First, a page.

potential antagonists. Antisense technology can be used to control gene
expression through triple-helix formation or antisense DNA or RNA, both of
which methods are based on binding of a polynucleotide to DNA or RNA. For
example, the 5' coding portion of the polynucleotide sequence, which
encodes for the mature polypeptides of the present invention, is used to
design an antisense RNA oligonucleotide of from about 10 to 40 base pairs
in length. A DNA oligonucleotide is designed to be complementary to a
region of the gene involved in transcription (triple-helix, see Lee et
al., Nucl. Acids Res., 6:3073 (1979); Cooney et al, Science, 241:456
(1988); and Dervan et al., Science, 251: 1360 (1991)), thereby preventing
transcription and the production of the chemokine polypeptides. The
antisense RNA oligonucleotide hybridizes to the mRNA in vivo and blocks
translation of the mRNA molecule into the polypeptides (antisense--Okano,
J. Neurochem., 56:560 (1991); Oligodeoxynucleotides as Antisense
Inhibitors of Gene Expression, CRC Press, Boca Raton, Fla. (1988)). The
oligonucleotides described above can also be delivered to cells such that
the antisense RNA or DNA may be expressed in vivo to inhibit production of
Another potential Ck.beta.-9 antagonist is a peptide derivative of the
polypeptides which are naturally or synthetically modified analogs of the
polypeptides that have lost biological function yet still recognize and
bind to the receptors of the polypeptides to thereby effectively block the
receptors. Examples of peptide derivatives include, but are not limited
to, small peptides or peptide-like molecules.
The antagonists may be employed to inhibit the chemotaxis and activation
of macrophages and their precursors, and of neutrophils, basophils, B
lymphocytes and some T cell subsets, e.g., activated and CD8 cytotoxic T
cells and natural killer cells, in auto-immune and chronic inflammatory
and infective diseases. Examples of auto-immune diseases include
rheumatoid arthritis, multiple sclerosis, and insulin-dependent diabetes.
Some infectious diseases include silicosis, sarcoidosis, idiopathic
pulmonary fibrosis by preventing the recruitment and activation of
mononuclear phagocytes, idiopathic hypereosinophilic syndrome by
preventing eosinophil production and migration, endotoxic shock by
preventing the migration of macrophages and their production of the
chemokine polypeptides of the present invention.
The antagonists may also be employed for treating atherosclerosis, by
preventing monocyte infiltration in the artery wall.
The antagonists may also be employed to treat histamine-mediated allergic
reactions and immunological disorders including late phase allergic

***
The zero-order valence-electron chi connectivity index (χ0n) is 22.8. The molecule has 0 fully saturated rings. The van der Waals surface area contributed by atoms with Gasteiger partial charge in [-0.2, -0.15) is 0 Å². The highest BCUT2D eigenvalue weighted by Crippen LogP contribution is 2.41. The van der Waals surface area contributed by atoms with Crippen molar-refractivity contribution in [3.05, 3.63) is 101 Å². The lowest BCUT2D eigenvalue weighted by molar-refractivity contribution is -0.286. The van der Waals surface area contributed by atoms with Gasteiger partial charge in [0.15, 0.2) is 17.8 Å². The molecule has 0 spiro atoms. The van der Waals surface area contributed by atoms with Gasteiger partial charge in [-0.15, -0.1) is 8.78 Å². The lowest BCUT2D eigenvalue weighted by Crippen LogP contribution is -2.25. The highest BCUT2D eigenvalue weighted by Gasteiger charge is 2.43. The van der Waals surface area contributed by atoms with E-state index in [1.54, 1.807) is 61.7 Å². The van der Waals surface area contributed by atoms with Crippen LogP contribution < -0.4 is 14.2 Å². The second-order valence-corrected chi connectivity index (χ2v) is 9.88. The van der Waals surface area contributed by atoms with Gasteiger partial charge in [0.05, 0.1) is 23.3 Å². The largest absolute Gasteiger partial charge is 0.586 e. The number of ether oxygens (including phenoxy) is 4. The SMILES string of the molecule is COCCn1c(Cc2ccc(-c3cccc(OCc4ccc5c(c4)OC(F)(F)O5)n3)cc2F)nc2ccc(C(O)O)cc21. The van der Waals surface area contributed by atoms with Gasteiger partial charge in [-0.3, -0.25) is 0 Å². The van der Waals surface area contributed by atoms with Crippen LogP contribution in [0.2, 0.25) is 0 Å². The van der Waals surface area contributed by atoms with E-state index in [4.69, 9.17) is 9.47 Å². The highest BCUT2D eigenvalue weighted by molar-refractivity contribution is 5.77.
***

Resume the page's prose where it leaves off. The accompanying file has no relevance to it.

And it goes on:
reactions, chronic urticaria, and atopic dermatitis by inhibiting
chemokine-induced mast cell and basophil degranulation and release of
histamine. IgE-mediated allergic reactions such as allergic asthma,
rhinitis, and eczema may also be treated.
The antagonists may also be employed to treat chronic and acute
inflammation by preventing the attraction of monocytes to a wound area.
They may also be employed to regulate normal pulmonary macrophage
populations, since acute and chronic inflammatory pulmonary diseases are
associated with sequestration of mononuclear phagocytes in the lung.
Antagonists may also be employed to treat rheumatoid arthritis by
preventing the attraction of monocytes into synovial fluid in the joints
of patients. Monocyte influx and activation plays a significant role in
the pathogenesis of both degenerative and inflammatory arthropathies.
The antagonists may be employed to interfere with the deleterious cascades
attributed primarily to IL-1 and TNF, which prevents the biosynthesis of
other inflammatory cytokines. In this way, the antagonists may be employed
to prevent inflammation. The antagonists may also be employed to inhibit
prostaglandin-independent fever induced by chemokines.
The antagonists may also be employed to treat cases of bone marrow
failure, for example, aplastic anemia and myelodysplastic syndrome.
The antagonists may also be used to treat asthma and allergy by preventing
eosinophil accumulation in the lung. The antagonists may also be employed
to treat subepithelial basement membrane fibrosis which is a prominent
feature of the asthmatic lung.
The antagonists may be employed in a composition with a pharmaceutically
acceptable carrier, e.g., as hereinafter described.
The Ck.beta.-9 polypeptides and agonists and antagonists may be employed
in combination with a suitable pharmaceutical carrier. Such compositions
comprise a therapeutically effective amount of the polypeptide, and a
pharmaceutically acceptable carrier or excipient. Such a carrier includes
but is not limited to saline, buffered saline, dextrose, water, glycerol,
ethanol, and combinations thereof. The formulation should suit the mode of
The invention also provides a pharmaceutical pack or kit comprising one or
more containers filled with one or more of the ingredients of the
pharmaceutical compositions of the invention. Associated with such
container(s) can be a notice in the form prescribed by a governmental
agency regulating the manufacture, use or sale of pharmaceuticals or
biological products, which notice reflects approval by the agency of
manufacture, use or sale for human administration. In addition, the